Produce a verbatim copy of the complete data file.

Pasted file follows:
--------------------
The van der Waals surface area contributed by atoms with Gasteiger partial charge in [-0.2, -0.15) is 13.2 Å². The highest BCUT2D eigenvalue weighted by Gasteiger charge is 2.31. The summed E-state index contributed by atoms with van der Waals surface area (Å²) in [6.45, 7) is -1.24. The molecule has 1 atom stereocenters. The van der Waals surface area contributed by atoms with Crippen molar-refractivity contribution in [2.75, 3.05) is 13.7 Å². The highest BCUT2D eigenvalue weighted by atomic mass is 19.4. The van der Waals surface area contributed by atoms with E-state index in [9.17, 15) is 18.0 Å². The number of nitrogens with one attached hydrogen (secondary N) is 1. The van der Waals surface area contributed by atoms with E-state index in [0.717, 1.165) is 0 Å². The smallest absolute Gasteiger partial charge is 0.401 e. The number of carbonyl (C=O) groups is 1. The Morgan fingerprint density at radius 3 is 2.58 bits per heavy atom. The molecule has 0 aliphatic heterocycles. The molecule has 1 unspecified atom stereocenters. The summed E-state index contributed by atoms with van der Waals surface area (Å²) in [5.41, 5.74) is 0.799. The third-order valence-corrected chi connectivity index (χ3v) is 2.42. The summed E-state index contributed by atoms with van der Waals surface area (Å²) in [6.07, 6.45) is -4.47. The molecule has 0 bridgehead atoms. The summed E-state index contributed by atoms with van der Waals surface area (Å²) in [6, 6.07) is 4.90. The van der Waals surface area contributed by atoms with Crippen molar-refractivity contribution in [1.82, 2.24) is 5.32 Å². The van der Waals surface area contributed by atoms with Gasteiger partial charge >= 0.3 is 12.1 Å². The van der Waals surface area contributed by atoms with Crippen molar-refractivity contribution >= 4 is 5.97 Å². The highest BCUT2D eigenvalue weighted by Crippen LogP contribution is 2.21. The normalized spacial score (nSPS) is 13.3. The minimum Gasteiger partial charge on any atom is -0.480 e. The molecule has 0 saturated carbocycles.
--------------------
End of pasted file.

The van der Waals surface area contributed by atoms with Gasteiger partial charge in [-0.2, -0.15) is 13.2 Å². The highest BCUT2D eigenvalue weighted by Gasteiger charge is 2.31. The summed E-state index contributed by atoms with van der Waals surface area (Å²) in [6.45, 7) is -1.24. The molecule has 1 atom stereocenters. The van der Waals surface area contributed by atoms with Crippen molar-refractivity contribution in [2.75, 3.05) is 13.7 Å². The highest BCUT2D eigenvalue weighted by atomic mass is 19.4. The van der Waals surface area contributed by atoms with E-state index in [9.17, 15) is 18.0 Å². The number of nitrogens with one attached hydrogen (secondary N) is 1. The van der Waals surface area contributed by atoms with E-state index in [0.717, 1.165) is 0 Å². The smallest absolute Gasteiger partial charge is 0.401 e. The number of carbonyl (C=O) groups is 1. The Morgan fingerprint density at radius 3 is 2.58 bits per heavy atom. The molecule has 0 aliphatic heterocycles. The molecule has 1 unspecified atom stereocenters. The summed E-state index contributed by atoms with van der Waals surface area (Å²) in [5.41, 5.74) is 0.799. The third-order valence-corrected chi connectivity index (χ3v) is 2.42. The summed E-state index contributed by atoms with van der Waals surface area (Å²) in [6.07, 6.45) is -4.47. The molecule has 0 bridgehead atoms. The summed E-state index contributed by atoms with van der Waals surface area (Å²) in [6, 6.07) is 4.90. The van der Waals surface area contributed by atoms with Crippen molar-refractivity contribution in [1.82, 2.24) is 5.32 Å². The van der Waals surface area contributed by atoms with Gasteiger partial charge >= 0.3 is 12.1 Å². The van der Waals surface area contributed by atoms with Crippen molar-refractivity contribution >= 4 is 5.97 Å². The highest BCUT2D eigenvalue weighted by Crippen LogP contribution is 2.21. The normalized spacial score (nSPS) is 13.3. The minimum Gasteiger partial charge on any atom is -0.480 e. The molecule has 0 saturated carbocycles.